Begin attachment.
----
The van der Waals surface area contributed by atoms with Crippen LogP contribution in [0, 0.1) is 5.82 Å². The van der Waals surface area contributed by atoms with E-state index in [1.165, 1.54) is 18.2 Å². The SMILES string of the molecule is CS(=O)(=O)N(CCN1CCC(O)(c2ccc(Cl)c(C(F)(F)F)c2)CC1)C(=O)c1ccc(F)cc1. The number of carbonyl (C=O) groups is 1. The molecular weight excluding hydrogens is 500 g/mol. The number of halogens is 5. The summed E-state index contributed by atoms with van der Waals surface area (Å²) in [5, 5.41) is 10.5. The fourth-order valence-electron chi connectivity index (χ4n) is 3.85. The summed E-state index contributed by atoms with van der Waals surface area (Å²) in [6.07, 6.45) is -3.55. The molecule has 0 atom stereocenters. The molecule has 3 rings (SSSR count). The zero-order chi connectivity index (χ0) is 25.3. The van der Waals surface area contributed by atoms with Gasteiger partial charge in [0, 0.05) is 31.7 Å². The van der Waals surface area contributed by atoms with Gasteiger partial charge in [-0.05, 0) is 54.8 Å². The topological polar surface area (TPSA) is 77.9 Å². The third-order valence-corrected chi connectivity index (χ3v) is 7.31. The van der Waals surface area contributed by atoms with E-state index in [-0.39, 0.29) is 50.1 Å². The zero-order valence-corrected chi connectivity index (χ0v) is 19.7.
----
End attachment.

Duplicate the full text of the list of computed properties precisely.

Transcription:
The van der Waals surface area contributed by atoms with Crippen LogP contribution in [0, 0.1) is 5.82 Å². The van der Waals surface area contributed by atoms with E-state index in [1.165, 1.54) is 18.2 Å². The SMILES string of the molecule is CS(=O)(=O)N(CCN1CCC(O)(c2ccc(Cl)c(C(F)(F)F)c2)CC1)C(=O)c1ccc(F)cc1. The number of carbonyl (C=O) groups is 1. The molecular weight excluding hydrogens is 500 g/mol. The number of halogens is 5. The summed E-state index contributed by atoms with van der Waals surface area (Å²) in [5, 5.41) is 10.5. The fourth-order valence-electron chi connectivity index (χ4n) is 3.85. The summed E-state index contributed by atoms with van der Waals surface area (Å²) in [6.07, 6.45) is -3.55. The molecule has 0 atom stereocenters. The molecule has 3 rings (SSSR count). The zero-order chi connectivity index (χ0) is 25.3. The van der Waals surface area contributed by atoms with Gasteiger partial charge in [0, 0.05) is 31.7 Å². The van der Waals surface area contributed by atoms with Gasteiger partial charge in [-0.05, 0) is 54.8 Å². The topological polar surface area (TPSA) is 77.9 Å². The third-order valence-corrected chi connectivity index (χ3v) is 7.31. The van der Waals surface area contributed by atoms with E-state index in [-0.39, 0.29) is 50.1 Å². The zero-order valence-corrected chi connectivity index (χ0v) is 19.7.